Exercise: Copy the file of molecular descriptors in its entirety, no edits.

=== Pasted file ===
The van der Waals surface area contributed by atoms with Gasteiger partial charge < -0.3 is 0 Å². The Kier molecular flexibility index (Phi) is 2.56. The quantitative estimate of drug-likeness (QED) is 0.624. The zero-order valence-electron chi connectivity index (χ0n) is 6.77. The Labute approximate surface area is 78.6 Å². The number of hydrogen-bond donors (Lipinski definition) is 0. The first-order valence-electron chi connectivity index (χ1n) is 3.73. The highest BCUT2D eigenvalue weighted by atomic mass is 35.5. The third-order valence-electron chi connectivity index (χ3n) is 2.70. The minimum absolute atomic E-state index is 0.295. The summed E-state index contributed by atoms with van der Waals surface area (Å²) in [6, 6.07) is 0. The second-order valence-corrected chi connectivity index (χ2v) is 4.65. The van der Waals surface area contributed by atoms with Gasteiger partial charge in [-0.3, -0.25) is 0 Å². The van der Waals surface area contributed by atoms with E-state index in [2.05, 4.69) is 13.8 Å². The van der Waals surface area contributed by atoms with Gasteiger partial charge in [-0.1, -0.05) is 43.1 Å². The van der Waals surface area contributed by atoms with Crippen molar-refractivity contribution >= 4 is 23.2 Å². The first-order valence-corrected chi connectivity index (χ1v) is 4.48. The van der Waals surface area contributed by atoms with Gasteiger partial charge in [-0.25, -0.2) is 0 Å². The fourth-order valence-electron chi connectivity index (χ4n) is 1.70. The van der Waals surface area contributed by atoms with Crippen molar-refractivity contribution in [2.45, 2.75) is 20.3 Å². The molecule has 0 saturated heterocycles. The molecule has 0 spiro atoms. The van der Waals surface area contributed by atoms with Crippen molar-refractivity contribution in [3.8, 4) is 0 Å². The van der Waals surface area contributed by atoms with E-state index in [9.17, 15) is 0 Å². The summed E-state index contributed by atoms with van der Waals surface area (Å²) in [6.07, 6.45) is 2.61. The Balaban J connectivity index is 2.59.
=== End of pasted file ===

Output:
The van der Waals surface area contributed by atoms with Gasteiger partial charge < -0.3 is 0 Å². The Kier molecular flexibility index (Phi) is 2.56. The quantitative estimate of drug-likeness (QED) is 0.624. The zero-order valence-electron chi connectivity index (χ0n) is 6.77. The Labute approximate surface area is 78.6 Å². The number of hydrogen-bond donors (Lipinski definition) is 0. The first-order valence-electron chi connectivity index (χ1n) is 3.73. The highest BCUT2D eigenvalue weighted by atomic mass is 35.5. The third-order valence-electron chi connectivity index (χ3n) is 2.70. The minimum absolute atomic E-state index is 0.295. The summed E-state index contributed by atoms with van der Waals surface area (Å²) in [6, 6.07) is 0. The second-order valence-corrected chi connectivity index (χ2v) is 4.65. The van der Waals surface area contributed by atoms with Gasteiger partial charge in [-0.3, -0.25) is 0 Å². The van der Waals surface area contributed by atoms with E-state index in [2.05, 4.69) is 13.8 Å². The van der Waals surface area contributed by atoms with Gasteiger partial charge in [-0.1, -0.05) is 43.1 Å². The van der Waals surface area contributed by atoms with Crippen molar-refractivity contribution >= 4 is 23.2 Å². The first-order valence-corrected chi connectivity index (χ1v) is 4.48. The van der Waals surface area contributed by atoms with Gasteiger partial charge in [-0.25, -0.2) is 0 Å². The fourth-order valence-electron chi connectivity index (χ4n) is 1.70. The van der Waals surface area contributed by atoms with Crippen molar-refractivity contribution in [2.45, 2.75) is 20.3 Å². The molecule has 0 saturated heterocycles. The molecule has 0 spiro atoms. The van der Waals surface area contributed by atoms with Crippen molar-refractivity contribution in [3.8, 4) is 0 Å². The van der Waals surface area contributed by atoms with E-state index in [9.17, 15) is 0 Å². The summed E-state index contributed by atoms with van der Waals surface area (Å²) in [6.07, 6.45) is 2.61. The Balaban J connectivity index is 2.59.